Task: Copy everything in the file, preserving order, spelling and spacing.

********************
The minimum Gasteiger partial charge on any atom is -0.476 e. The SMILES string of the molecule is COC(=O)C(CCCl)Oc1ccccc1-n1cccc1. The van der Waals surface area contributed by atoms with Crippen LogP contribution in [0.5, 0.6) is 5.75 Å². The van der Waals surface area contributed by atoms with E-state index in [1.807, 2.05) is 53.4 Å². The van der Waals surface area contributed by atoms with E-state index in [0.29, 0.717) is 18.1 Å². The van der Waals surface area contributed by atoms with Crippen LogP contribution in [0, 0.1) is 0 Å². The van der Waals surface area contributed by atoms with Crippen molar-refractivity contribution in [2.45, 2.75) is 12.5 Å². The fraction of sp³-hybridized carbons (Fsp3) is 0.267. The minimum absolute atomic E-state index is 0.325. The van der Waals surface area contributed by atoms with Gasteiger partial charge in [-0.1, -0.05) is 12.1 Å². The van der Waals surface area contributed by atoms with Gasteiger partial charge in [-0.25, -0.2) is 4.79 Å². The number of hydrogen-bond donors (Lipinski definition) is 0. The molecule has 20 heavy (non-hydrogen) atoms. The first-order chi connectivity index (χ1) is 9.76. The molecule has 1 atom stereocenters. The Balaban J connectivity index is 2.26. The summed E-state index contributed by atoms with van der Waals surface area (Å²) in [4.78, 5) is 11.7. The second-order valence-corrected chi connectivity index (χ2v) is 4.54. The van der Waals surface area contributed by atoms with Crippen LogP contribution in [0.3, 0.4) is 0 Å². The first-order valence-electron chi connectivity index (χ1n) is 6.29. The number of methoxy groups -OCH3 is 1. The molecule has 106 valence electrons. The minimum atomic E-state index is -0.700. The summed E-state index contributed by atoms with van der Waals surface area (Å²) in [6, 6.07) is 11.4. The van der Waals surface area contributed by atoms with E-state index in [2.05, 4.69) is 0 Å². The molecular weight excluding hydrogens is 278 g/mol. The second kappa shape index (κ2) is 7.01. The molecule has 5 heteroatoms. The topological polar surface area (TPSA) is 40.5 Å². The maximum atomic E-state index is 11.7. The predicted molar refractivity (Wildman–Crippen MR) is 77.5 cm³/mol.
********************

The minimum Gasteiger partial charge on any atom is -0.476 e. The SMILES string of the molecule is COC(=O)C(CCCl)Oc1ccccc1-n1cccc1. The van der Waals surface area contributed by atoms with Crippen LogP contribution in [0.5, 0.6) is 5.75 Å². The van der Waals surface area contributed by atoms with E-state index in [1.807, 2.05) is 53.4 Å². The van der Waals surface area contributed by atoms with E-state index in [0.29, 0.717) is 18.1 Å². The van der Waals surface area contributed by atoms with Crippen LogP contribution in [0, 0.1) is 0 Å². The van der Waals surface area contributed by atoms with Crippen molar-refractivity contribution in [2.45, 2.75) is 12.5 Å². The fraction of sp³-hybridized carbons (Fsp3) is 0.267. The minimum absolute atomic E-state index is 0.325. The van der Waals surface area contributed by atoms with Gasteiger partial charge in [-0.1, -0.05) is 12.1 Å². The van der Waals surface area contributed by atoms with Gasteiger partial charge in [-0.25, -0.2) is 4.79 Å². The number of hydrogen-bond donors (Lipinski definition) is 0. The molecule has 20 heavy (non-hydrogen) atoms. The first-order chi connectivity index (χ1) is 9.76. The molecule has 1 atom stereocenters. The Balaban J connectivity index is 2.26. The summed E-state index contributed by atoms with van der Waals surface area (Å²) in [4.78, 5) is 11.7. The second-order valence-corrected chi connectivity index (χ2v) is 4.54. The van der Waals surface area contributed by atoms with Crippen LogP contribution in [0.3, 0.4) is 0 Å². The first-order valence-electron chi connectivity index (χ1n) is 6.29. The number of methoxy groups -OCH3 is 1. The molecule has 106 valence electrons. The minimum atomic E-state index is -0.700. The summed E-state index contributed by atoms with van der Waals surface area (Å²) in [6, 6.07) is 11.4. The van der Waals surface area contributed by atoms with E-state index in [2.05, 4.69) is 0 Å². The molecular weight excluding hydrogens is 278 g/mol. The second kappa shape index (κ2) is 7.01. The molecule has 5 heteroatoms. The topological polar surface area (TPSA) is 40.5 Å². The maximum atomic E-state index is 11.7. The predicted molar refractivity (Wildman–Crippen MR) is 77.5 cm³/mol.